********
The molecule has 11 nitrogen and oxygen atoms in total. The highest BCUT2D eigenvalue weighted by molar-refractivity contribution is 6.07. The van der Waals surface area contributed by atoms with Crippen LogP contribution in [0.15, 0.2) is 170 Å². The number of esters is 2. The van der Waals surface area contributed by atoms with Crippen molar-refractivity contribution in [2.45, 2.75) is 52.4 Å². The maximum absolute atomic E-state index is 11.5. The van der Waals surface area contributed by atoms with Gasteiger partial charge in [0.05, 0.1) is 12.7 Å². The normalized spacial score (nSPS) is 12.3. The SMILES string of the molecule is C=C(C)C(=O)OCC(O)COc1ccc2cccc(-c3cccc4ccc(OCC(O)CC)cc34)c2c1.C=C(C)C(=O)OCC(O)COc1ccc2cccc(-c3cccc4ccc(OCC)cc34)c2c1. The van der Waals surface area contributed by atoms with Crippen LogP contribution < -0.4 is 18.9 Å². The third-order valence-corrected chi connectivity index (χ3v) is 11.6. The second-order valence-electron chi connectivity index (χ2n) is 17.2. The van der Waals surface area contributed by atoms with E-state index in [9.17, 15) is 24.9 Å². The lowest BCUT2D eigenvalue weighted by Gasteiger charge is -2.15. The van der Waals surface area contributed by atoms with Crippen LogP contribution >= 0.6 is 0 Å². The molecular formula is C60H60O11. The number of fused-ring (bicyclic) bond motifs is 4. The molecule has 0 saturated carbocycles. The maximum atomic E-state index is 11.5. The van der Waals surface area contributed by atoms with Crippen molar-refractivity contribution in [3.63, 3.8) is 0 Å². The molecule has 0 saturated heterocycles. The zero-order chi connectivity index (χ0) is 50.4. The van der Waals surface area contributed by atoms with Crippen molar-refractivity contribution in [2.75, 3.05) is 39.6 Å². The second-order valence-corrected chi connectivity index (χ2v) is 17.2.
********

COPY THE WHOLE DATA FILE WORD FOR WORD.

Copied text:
The molecule has 11 nitrogen and oxygen atoms in total. The highest BCUT2D eigenvalue weighted by molar-refractivity contribution is 6.07. The van der Waals surface area contributed by atoms with Crippen LogP contribution in [0.15, 0.2) is 170 Å². The number of esters is 2. The van der Waals surface area contributed by atoms with Crippen molar-refractivity contribution in [2.45, 2.75) is 52.4 Å². The maximum absolute atomic E-state index is 11.5. The van der Waals surface area contributed by atoms with Gasteiger partial charge in [0.05, 0.1) is 12.7 Å². The normalized spacial score (nSPS) is 12.3. The SMILES string of the molecule is C=C(C)C(=O)OCC(O)COc1ccc2cccc(-c3cccc4ccc(OCC(O)CC)cc34)c2c1.C=C(C)C(=O)OCC(O)COc1ccc2cccc(-c3cccc4ccc(OCC)cc34)c2c1. The van der Waals surface area contributed by atoms with Crippen LogP contribution < -0.4 is 18.9 Å². The third-order valence-corrected chi connectivity index (χ3v) is 11.6. The second-order valence-electron chi connectivity index (χ2n) is 17.2. The van der Waals surface area contributed by atoms with E-state index in [9.17, 15) is 24.9 Å². The lowest BCUT2D eigenvalue weighted by Gasteiger charge is -2.15. The van der Waals surface area contributed by atoms with Crippen LogP contribution >= 0.6 is 0 Å². The molecular formula is C60H60O11. The number of fused-ring (bicyclic) bond motifs is 4. The molecule has 0 saturated carbocycles. The maximum atomic E-state index is 11.5. The van der Waals surface area contributed by atoms with Crippen molar-refractivity contribution in [3.63, 3.8) is 0 Å². The molecule has 0 saturated heterocycles. The zero-order chi connectivity index (χ0) is 50.4. The van der Waals surface area contributed by atoms with Crippen molar-refractivity contribution in [2.75, 3.05) is 39.6 Å². The second-order valence-corrected chi connectivity index (χ2v) is 17.2.